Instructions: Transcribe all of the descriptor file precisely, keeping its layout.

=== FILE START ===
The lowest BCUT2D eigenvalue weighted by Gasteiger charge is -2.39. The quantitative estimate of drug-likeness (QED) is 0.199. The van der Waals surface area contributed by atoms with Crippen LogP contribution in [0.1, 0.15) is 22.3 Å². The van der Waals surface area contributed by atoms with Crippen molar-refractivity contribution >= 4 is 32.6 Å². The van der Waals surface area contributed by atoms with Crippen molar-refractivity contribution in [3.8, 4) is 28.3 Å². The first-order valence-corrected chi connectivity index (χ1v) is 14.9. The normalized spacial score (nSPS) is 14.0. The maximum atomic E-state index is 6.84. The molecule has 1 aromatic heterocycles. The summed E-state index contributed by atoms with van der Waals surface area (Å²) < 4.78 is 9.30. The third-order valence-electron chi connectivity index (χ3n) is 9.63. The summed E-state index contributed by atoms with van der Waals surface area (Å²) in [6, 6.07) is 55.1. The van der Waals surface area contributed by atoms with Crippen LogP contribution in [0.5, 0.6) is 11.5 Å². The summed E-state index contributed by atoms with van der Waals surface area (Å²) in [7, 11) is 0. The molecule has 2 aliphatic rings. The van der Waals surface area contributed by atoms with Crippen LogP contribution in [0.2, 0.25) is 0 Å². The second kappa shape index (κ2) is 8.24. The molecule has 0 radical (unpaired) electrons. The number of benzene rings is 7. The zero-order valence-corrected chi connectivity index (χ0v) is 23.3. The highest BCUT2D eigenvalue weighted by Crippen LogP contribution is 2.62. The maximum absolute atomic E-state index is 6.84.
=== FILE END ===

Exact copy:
The lowest BCUT2D eigenvalue weighted by Gasteiger charge is -2.39. The quantitative estimate of drug-likeness (QED) is 0.199. The van der Waals surface area contributed by atoms with Crippen LogP contribution in [0.1, 0.15) is 22.3 Å². The van der Waals surface area contributed by atoms with Crippen molar-refractivity contribution >= 4 is 32.6 Å². The van der Waals surface area contributed by atoms with Crippen molar-refractivity contribution in [3.8, 4) is 28.3 Å². The first-order valence-corrected chi connectivity index (χ1v) is 14.9. The normalized spacial score (nSPS) is 14.0. The maximum atomic E-state index is 6.84. The molecule has 1 aromatic heterocycles. The summed E-state index contributed by atoms with van der Waals surface area (Å²) < 4.78 is 9.30. The third-order valence-electron chi connectivity index (χ3n) is 9.63. The summed E-state index contributed by atoms with van der Waals surface area (Å²) in [6, 6.07) is 55.1. The van der Waals surface area contributed by atoms with Crippen LogP contribution in [0.5, 0.6) is 11.5 Å². The summed E-state index contributed by atoms with van der Waals surface area (Å²) in [7, 11) is 0. The molecule has 2 aliphatic rings. The van der Waals surface area contributed by atoms with Crippen LogP contribution in [0.2, 0.25) is 0 Å². The second kappa shape index (κ2) is 8.24. The molecule has 0 radical (unpaired) electrons. The number of benzene rings is 7. The zero-order valence-corrected chi connectivity index (χ0v) is 23.3. The highest BCUT2D eigenvalue weighted by Crippen LogP contribution is 2.62. The maximum absolute atomic E-state index is 6.84.